Articles / Reviews

Adrian Borland - Alexandria review (Whisperin' And Hollerin' )

date: Sep 2, 2000



As leader of THE SOUND, one of the finest and most overlooked of all 1980s outfits, ADRIAN BORLAND was responsible for some of that decade’s most passionate, yet uncelebrated vinyl outings. In a disjointed career trajectory spanning eight years or so, THE SOUND left behind excellent LPS like “Jeopardy” (1980), “Thunder Up” (1987) and the epic, 6-track “Shock Of Daylight”, still one of the most potent sub 30 minute offerings in rock. Sadly, few bar the converted noticed when THE SOUND petered out around the end of 1987 and few publications ran more than brief obituaries when Adrian shockingly surrendered his life by jumping under a train on April 26th, 1999. During his lifetime, THE SOUND rarely troubled the music press “Best Of” LP scorers and his later solo wilderness years seem to rate mainly indifference: a ludicrous state of affairs when you consider he was influential enough to produce albums by artists as diverse as FELT and INTO PARADISE and left behind a string of killer solo albums such as “Alexandria.” 

Bearing in mind that THE SOUND ’s raw-boned intensity often found them standing on a similar anthem-laden landscape as the likes of U2 and THE WATERBOYS, it’s dumbfounding to note that they failed to crack the crossover market, but whilst Adrian’s first post-SOUND outing, “Alexandria” sups from the SOUND’s familiar fountain of passion, in many ways it acknowledges Borland’s previous commercial shortcomings and buffs up a more polished sheen that falls satisfyingly short of slick. Grace and danger evenly proportioned, you might say. Created predominantly for recording purposes, THE CITIZENS were a (not so) loose aggregation of heavy session friends, including WATERBOY Anto Thistlethwaite (sax/ harmonica), former PENTANGLE/ NICK DRAKE man Danny Thompson (string bass) and ex-SOUND colleague Colvin Mayers, but one of “Alexandria”s myriad qualities is that it sounds intuitive as well as professional; the musicians never crowding Borland’s rich – and improved – voice. Typically, “Alexandria” includes a couple of great ignored singles. “Light The Sky” is a lovely, semi-acoustic gem that tells you all you need about trust and faith, incandescent chorus and all, still getting out under three minutes, whilst “Beneath The Big Wheel” – with its’ manically brushed drums and Thomson’s slip slidin’ away acoustic bass – is initially reflective in its’ stop the world musing, before finally the Duke Quartet’s strings slide in and Borland’s soulful lad guitar slips the leash.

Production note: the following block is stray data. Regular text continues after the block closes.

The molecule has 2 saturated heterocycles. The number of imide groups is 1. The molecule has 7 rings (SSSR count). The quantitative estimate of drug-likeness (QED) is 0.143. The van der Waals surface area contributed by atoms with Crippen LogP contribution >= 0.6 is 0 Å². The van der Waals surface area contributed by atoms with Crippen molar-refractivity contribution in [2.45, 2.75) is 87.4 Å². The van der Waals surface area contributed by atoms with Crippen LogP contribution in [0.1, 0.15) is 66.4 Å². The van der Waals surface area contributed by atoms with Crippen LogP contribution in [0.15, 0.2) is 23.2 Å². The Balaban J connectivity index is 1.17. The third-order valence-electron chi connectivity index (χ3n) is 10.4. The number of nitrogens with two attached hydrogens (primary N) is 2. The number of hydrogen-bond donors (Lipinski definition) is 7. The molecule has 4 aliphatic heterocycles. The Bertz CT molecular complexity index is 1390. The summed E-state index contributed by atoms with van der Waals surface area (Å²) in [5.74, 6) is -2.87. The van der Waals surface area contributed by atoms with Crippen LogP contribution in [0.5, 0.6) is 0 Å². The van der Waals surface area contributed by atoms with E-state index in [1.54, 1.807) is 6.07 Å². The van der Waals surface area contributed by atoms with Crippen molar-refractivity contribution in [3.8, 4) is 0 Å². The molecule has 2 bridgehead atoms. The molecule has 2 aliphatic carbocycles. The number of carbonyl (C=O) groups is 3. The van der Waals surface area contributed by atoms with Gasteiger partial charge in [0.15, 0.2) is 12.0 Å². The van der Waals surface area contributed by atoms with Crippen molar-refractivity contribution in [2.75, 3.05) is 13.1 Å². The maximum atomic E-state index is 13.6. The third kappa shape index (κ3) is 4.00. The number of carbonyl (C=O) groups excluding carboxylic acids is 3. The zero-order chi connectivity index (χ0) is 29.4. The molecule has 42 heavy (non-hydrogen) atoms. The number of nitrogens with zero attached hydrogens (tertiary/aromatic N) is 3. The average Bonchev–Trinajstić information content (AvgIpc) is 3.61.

Despite its’ windswept charms, “Alexandria” doesn’t wholly forget to rock either. “Community Call” is classic, nostril-flaring Borland, guitars buzzing around great, “Baker Street”-style sax breaks and a restless vocal with Adrian declaring: “Who wants to be alone now? We’ve got too much loneliness anyhow.” “Rogue Beauty” is equally impressive; the chorus riding high on scintillating strings, though the line: “there’s something to be said for pulling through” seems unbearably sad when related to Adrian’s own story. Lyrically, “Alexandria”s songs deal with redemption and that elusive quest for happiness. Naturally with Borland, the ballads are never less than moving. “No Ethereal” has a slow-burning ache of a melody that refuses to be quelled, while songs like “Shadow Of Your Grace” - and especially the rugged acoustics of the closing “Deep Deep Blue” – scream out for the Top 5 placings they would no doubt have attained if in, say, Bono’s hands. Emotionally turbulent and rarely less than hauntingly beautiful, “Alexandria” is a deceptively lush insight into a troubled soul who would spend the last decade of his life frustrated by minor cultdom, despite continually proving his worth with jewels like “Brittle Heaven” (1992) and 1997’s “5:00 A.M.” Indeed, that ADRIAN BORLAND’S repertoire is still a closed book to most is a real shock and enough to make us all hang our heads in shame. 

1998 - TIM PEACOCK - Whisperin' & Hollerin'

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